eglantine_br (eglantine_br) wrote,

Thinking about bats

I have loved bats always. I have had several up-close moments with them and they are just so elegant as an idea. I mean-- a fuzzy flying mouse! How splendid. We had a couple that lived in our cellar when I was small. They ate mosquitoes and so were treasured. I remember, also, seeing my moms cat dancing in the moonlight trying to catch them. They were swooping under the streetlight, going for moths. The cat was wicked fast, but her neverr had a chance.

When I was a kid I found a dead one by the side of the road. I knew better, but I picked it up. I just wanted to look. It was not dead, but merely stunned. It bit me right away. That was the night that my mom cleaned my punctured hand with kerosene. (Mom used kerosene for lots of things.) And she gave me a stern lecture about playing with things like that, and bats in particular. Bats, she said, carry rabies and other diseases humans can get. These diseases may not make the bats themselves sick. An injured creature will bite. A dead creature will leak. If you need to examine it for some reason use a stick.

My moim was not an epidemioligist. She was a stay-home mom, and this was about 1974. But she read a lot. And she was right. Bats are probable resovoirs for at least 20 diseases that will kill humans. Ebola in particular, we now now..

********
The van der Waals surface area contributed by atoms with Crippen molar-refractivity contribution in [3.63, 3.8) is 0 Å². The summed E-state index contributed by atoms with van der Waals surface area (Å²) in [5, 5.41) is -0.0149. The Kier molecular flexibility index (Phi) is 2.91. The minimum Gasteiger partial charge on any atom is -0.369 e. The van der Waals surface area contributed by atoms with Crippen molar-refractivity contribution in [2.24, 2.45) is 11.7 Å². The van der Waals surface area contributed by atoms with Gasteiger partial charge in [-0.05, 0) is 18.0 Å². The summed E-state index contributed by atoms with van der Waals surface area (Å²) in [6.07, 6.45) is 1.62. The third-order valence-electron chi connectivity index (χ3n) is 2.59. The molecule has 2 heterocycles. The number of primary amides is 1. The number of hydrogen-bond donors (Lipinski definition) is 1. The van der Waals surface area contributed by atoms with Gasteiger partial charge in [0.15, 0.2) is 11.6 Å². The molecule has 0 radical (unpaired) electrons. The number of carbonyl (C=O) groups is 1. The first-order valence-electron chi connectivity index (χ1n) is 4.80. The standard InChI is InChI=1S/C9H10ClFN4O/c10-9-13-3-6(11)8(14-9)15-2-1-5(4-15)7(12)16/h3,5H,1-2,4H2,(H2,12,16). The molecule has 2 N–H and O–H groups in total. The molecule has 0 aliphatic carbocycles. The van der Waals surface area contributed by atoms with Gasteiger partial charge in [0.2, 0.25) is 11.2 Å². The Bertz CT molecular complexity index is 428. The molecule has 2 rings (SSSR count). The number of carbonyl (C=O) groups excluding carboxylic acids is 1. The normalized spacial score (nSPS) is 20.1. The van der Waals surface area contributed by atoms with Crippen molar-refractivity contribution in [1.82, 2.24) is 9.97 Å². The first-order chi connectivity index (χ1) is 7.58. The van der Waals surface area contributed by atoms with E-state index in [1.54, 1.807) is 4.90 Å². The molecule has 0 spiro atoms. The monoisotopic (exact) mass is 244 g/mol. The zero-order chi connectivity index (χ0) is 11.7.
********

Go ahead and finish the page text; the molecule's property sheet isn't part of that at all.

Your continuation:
Most especially the hammer headed bat. This guy.

He is not handsome, but has a certain charm I think. That is the male, pictured. He has a nose like an elephant seal. He uses it to sing a song to attract the girl bats. He sits very still, in company with other male bats, at the appointed time, and sings. She comes over and makes a pick. They mate, and produce one baby. This is an animal that can live to be 30! They live entirely on fruit.  They have a three foot wingspan.

What thoughts would such a creature have? We can never know. But I think we can safely say that we should admire them from a distance, and not harrass, kill, or eat them.
Tags: animals, real life

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